The City Council on Tuesday took the first step toward approving a number of administrative items that are set to get the Laemmle Lofts project — which has been on the books since 2011 — ready for construction by early 2015.
The council pushed forward a development agreement that solidifies how much the developer of the project, which includes a five-screen Laemmle Theatre, 6,000 square feet of commercial space and 42 residential units in a four-story building, will pay in library and arts impact fees and extends entitlements through 2017. Entitlements currently expire in November.
The Laemmle Lofts project on the northwest corner of Wilson and Maryland avenues has faced a series of obstacles as it was originally tied to the city's defunct redevelopment agency. The former agency provided the land where the Panda Inn currently sits, and $1.5 million in project expenses, plus $1.1 million for 45 spaces of subterranean parking.
However, once state lawmakers killed redevelopment agencies throughout California, the project, which city officials call an anchor for that area of downtown, was stalled. It's taken a series of changes to move the project forward, but city officials said this week the planning headaches are nearing an end.
"This project just seems to be the project that can't get off the ground," said Councilwoman Laura Freidman, adding that she believes the Laemmle Theatre could rejuvenate Glendale's downtown like what the one in Pasadena did for that city's core.
"I'd like to see it finally happen," she said.
Kevin Berresford, owner of Far Niente, a restaurant near the proposed project, said he supports bringing a Laemmle Theatre to Glendale, but he feared the limited parking spaces would put a strain on street and lot parking in the area and his business.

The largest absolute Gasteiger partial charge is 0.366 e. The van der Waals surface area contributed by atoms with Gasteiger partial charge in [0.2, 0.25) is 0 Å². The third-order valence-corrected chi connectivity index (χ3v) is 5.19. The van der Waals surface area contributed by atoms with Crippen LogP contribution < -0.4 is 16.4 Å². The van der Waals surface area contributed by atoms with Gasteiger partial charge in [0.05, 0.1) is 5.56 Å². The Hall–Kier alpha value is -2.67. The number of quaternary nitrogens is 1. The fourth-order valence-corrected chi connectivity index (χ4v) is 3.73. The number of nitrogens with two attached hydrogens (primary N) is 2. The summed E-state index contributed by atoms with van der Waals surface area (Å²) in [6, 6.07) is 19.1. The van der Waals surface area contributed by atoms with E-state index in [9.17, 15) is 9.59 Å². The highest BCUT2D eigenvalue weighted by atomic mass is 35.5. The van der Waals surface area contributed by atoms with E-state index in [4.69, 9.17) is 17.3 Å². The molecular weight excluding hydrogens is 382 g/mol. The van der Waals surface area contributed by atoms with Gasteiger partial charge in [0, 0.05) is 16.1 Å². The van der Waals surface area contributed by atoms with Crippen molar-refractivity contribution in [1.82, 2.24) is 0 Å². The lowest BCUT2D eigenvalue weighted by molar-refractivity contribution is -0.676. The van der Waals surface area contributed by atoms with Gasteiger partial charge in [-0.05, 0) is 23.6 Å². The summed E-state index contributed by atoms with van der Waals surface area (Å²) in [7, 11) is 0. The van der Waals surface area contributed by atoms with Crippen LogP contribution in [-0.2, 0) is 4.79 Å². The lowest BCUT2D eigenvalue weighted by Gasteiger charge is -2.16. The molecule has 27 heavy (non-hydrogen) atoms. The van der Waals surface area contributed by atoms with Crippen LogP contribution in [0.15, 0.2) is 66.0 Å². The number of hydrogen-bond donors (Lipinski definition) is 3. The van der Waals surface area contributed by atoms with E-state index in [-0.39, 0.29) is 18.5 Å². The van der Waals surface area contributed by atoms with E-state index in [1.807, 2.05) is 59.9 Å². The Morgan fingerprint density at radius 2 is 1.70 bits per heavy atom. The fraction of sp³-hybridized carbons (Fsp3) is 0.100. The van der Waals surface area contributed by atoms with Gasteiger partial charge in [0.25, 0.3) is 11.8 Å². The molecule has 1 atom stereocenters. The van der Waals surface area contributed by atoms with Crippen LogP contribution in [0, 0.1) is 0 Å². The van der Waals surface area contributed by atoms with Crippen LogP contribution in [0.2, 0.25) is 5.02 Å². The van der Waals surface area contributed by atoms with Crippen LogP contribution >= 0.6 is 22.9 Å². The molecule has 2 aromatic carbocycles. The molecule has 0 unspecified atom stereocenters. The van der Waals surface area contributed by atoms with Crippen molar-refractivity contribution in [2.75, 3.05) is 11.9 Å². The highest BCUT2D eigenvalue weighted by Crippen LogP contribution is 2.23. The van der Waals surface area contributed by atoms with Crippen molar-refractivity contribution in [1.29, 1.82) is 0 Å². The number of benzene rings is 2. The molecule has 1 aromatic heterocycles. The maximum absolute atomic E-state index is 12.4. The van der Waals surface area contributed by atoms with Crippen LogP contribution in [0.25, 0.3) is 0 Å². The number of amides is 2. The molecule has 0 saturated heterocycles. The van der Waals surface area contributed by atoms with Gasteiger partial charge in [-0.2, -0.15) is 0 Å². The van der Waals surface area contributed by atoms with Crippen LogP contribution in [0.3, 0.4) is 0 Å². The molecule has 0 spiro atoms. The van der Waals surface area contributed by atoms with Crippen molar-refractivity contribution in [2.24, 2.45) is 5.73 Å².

City officials said they are already looking into parking impacts in downtown with the flood of new developments coming onboard and are considering construction of another parking structure. In addition, they are also looking at permitting valet parking on Brand Boulevard for restaurants affected during construction, said City Manager Scott Ochoa.
"Are there plans for additional parking in downtown? Absolutely," he said, adding though that officials have yet to solidify funding sources.
As for the development-impact fees, the council agreed to make the developer, Wilson Maryland Mixed Use LLC of Delaware, pay $7,000 per unit rather than a new fee of roughly $18,700 because the project was in the pipeline when the lower fee was in place.
The council will take a final vote on the development agreement next week.
Rodney Khan, a consultant for the developer, said his client plans to submit construction documents in two to three months once approval is granted and hopes to begin construction by the end of this year or early 2015.